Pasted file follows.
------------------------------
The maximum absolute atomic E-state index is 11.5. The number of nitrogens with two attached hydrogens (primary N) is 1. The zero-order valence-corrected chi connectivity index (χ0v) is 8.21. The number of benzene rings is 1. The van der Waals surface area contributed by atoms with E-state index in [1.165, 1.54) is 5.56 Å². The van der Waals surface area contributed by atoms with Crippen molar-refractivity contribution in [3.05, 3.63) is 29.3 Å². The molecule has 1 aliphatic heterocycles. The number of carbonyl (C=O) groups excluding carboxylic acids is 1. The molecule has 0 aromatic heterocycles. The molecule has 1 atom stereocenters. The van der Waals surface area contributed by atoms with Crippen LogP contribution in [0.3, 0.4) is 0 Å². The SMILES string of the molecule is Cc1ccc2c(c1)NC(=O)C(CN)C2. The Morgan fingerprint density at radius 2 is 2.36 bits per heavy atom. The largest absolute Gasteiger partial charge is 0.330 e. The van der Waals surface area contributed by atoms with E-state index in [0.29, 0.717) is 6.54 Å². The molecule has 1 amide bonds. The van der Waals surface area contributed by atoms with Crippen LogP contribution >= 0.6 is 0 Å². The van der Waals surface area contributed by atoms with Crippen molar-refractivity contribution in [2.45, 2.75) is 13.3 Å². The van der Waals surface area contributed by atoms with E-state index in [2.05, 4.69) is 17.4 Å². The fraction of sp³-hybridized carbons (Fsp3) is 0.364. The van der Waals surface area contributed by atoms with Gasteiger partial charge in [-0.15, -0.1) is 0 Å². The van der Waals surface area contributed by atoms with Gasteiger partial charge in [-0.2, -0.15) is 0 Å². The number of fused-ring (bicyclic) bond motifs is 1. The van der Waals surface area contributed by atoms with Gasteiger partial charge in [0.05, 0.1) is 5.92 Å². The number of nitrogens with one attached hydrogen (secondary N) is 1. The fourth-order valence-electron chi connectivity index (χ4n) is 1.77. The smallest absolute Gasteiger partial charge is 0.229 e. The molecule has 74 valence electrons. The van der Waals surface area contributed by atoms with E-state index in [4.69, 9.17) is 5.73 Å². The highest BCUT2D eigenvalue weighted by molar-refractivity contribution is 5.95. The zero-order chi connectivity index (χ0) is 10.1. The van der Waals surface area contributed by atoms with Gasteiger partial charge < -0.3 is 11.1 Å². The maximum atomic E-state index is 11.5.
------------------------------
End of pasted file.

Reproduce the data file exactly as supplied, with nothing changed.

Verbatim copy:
The maximum absolute atomic E-state index is 11.5. The number of nitrogens with two attached hydrogens (primary N) is 1. The zero-order valence-corrected chi connectivity index (χ0v) is 8.21. The number of benzene rings is 1. The van der Waals surface area contributed by atoms with E-state index in [1.165, 1.54) is 5.56 Å². The van der Waals surface area contributed by atoms with Crippen molar-refractivity contribution in [3.05, 3.63) is 29.3 Å². The molecule has 1 aliphatic heterocycles. The number of carbonyl (C=O) groups excluding carboxylic acids is 1. The molecule has 0 aromatic heterocycles. The molecule has 1 atom stereocenters. The van der Waals surface area contributed by atoms with Crippen LogP contribution in [0.3, 0.4) is 0 Å². The SMILES string of the molecule is Cc1ccc2c(c1)NC(=O)C(CN)C2. The Morgan fingerprint density at radius 2 is 2.36 bits per heavy atom. The largest absolute Gasteiger partial charge is 0.330 e. The van der Waals surface area contributed by atoms with E-state index in [0.29, 0.717) is 6.54 Å². The molecule has 1 amide bonds. The van der Waals surface area contributed by atoms with Crippen LogP contribution >= 0.6 is 0 Å². The van der Waals surface area contributed by atoms with Crippen molar-refractivity contribution in [2.45, 2.75) is 13.3 Å². The van der Waals surface area contributed by atoms with E-state index in [2.05, 4.69) is 17.4 Å². The fraction of sp³-hybridized carbons (Fsp3) is 0.364. The van der Waals surface area contributed by atoms with Gasteiger partial charge in [-0.15, -0.1) is 0 Å². The van der Waals surface area contributed by atoms with Gasteiger partial charge in [-0.2, -0.15) is 0 Å². The number of fused-ring (bicyclic) bond motifs is 1. The van der Waals surface area contributed by atoms with Gasteiger partial charge in [0.05, 0.1) is 5.92 Å². The number of nitrogens with one attached hydrogen (secondary N) is 1. The fourth-order valence-electron chi connectivity index (χ4n) is 1.77. The smallest absolute Gasteiger partial charge is 0.229 e. The molecule has 74 valence electrons. The van der Waals surface area contributed by atoms with E-state index in [4.69, 9.17) is 5.73 Å². The highest BCUT2D eigenvalue weighted by molar-refractivity contribution is 5.95. The zero-order chi connectivity index (χ0) is 10.1. The van der Waals surface area contributed by atoms with Gasteiger partial charge < -0.3 is 11.1 Å². The maximum atomic E-state index is 11.5.